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Toronto Maple Leafs coach Sheldon Keefe, Back, and players react as Columbus Blue Jackets centre Boone Jenner (38) and Blue Jackets centre Alexander Wennberg (10) celebrate an empty net goal during third period NHL Eastern Conference Stanley Cup playoff action in Toronto on Sunday, August 9, 2020.

Nathan Denette/The Canadian Press

Of course, it was going to be like this. So close, again.

In the previous four games in their playoff series, neither the Maple Leafs nor the Blue Jackets had been able to win two in a row. They each shut one another out and staged remarkable comebacks from three goals behind. At one point, Toronto scored six straight goals, at another, Columbus scored seven.

They split six games this year, including two during the regular season, and finished tied in the Eastern Conference standings with 81 points each. It’s no surprise they dragged this out.

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After Toronto won in overtime on Friday, they traded victories again, and now the Maple Leafs season is over.

Columbus played a mostly careful game, but won the final engagement in their best-of-five series 3-0 with goals from Zach Werenski, Liam Foudy and Nick Foligno. It also got great goal tending from Joonas Korpisalo, who recorded 33 saves.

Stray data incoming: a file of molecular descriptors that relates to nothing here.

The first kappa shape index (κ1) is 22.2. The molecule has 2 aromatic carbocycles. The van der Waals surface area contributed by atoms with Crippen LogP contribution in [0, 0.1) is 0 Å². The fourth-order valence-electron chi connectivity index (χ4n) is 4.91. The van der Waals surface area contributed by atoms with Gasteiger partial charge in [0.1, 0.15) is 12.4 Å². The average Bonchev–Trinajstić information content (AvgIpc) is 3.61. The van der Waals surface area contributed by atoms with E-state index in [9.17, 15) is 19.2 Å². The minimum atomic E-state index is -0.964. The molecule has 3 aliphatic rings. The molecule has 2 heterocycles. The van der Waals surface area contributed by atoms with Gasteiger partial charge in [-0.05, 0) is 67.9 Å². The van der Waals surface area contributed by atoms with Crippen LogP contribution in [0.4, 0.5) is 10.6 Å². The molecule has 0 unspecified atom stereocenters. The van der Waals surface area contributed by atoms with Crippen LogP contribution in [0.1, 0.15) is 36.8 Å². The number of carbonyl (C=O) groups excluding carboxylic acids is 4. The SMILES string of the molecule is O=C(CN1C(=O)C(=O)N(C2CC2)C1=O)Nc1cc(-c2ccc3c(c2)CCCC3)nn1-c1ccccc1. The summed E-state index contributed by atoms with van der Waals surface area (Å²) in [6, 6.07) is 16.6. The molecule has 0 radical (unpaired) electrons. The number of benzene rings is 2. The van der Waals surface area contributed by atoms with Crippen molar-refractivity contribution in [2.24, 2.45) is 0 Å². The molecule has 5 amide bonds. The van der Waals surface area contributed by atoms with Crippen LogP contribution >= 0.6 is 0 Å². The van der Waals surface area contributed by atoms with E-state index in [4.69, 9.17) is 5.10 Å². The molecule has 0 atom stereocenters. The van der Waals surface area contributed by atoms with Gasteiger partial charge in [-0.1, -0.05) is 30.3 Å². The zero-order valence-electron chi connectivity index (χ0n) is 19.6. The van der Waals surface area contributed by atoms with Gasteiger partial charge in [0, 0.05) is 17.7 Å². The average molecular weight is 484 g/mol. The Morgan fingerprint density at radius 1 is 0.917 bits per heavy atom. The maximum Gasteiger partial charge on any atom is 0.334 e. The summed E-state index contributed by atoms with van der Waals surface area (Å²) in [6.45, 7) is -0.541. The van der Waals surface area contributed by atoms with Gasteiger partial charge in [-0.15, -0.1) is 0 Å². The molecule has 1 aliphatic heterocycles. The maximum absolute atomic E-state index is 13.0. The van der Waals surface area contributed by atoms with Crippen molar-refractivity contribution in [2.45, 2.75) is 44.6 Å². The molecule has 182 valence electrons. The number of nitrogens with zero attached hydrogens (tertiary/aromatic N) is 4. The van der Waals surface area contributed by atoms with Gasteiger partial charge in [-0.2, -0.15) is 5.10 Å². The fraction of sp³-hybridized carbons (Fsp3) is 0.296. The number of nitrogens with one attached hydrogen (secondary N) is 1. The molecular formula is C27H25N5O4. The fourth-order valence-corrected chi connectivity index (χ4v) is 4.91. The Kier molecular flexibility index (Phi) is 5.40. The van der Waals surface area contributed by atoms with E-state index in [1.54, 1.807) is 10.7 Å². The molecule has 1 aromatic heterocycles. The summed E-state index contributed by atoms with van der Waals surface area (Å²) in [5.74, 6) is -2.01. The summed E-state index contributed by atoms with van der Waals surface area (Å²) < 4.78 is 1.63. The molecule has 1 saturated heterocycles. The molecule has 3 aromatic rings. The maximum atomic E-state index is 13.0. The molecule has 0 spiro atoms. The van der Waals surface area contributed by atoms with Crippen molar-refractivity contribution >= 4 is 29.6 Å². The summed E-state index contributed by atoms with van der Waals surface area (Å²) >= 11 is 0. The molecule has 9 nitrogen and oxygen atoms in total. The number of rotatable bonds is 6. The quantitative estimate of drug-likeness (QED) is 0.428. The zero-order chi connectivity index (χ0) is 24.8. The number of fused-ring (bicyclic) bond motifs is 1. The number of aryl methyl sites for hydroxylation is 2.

The end is more disappointing than the previous three years, even though Toronto had been eliminated from the Stanley Cup playoffs in the first round in cruel fashion in each one of them. The Maple Leafs had a 2-1 series lead against the Washington Capitals in 2017. They had the lead entering the third period of Game 7 in 2018 in Boston. And they had a 3-2 series lead on the Bruins last year.

This time it’s even more frustrating. After vowing they would do better, that they were primed to make a deep run, they failed to reach the full field of 16 in the Stanley Cup tournament. One wonders if this is a big enough upset to cause a shake up at Maple Leaf Sports and Entertainment.

Columbus earned the right to play Tampa Bay in the first round. A year ago, the Blue Jackets swept the Lightning, which had been the NHL’s best team in the regular season, in four straight games.

Toronto has not won a playoff series since 2004, when it beat the Ottawa Senators in the first round.

“It’s hard to put it all into words,” Morgan Rielly, the Maple Leafs defenceman, said afterward about the disappointment. “It’s a bad feeling, and right now it is hard to live with. I don’t have the vocabulary to describe it.”

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It’s not that the Maple Leafs didn’t give an honest effort. They were on the verge of being knocked out of the on Friday when William Nylander, Auston Matthews and Zach Hyman each scored in the last 3 minutes and 57 seconds to force it to extra time. Then Matthews won it fewer than seven minutes into the extra period.

In the quiet of a mostly empty Scotiabank Arena, you could hear the elated Maple Leafs players’ screams. They had escaped. They couldn’t do it twice.

“It’s very disappointing,” a sullen Matthews said quietly.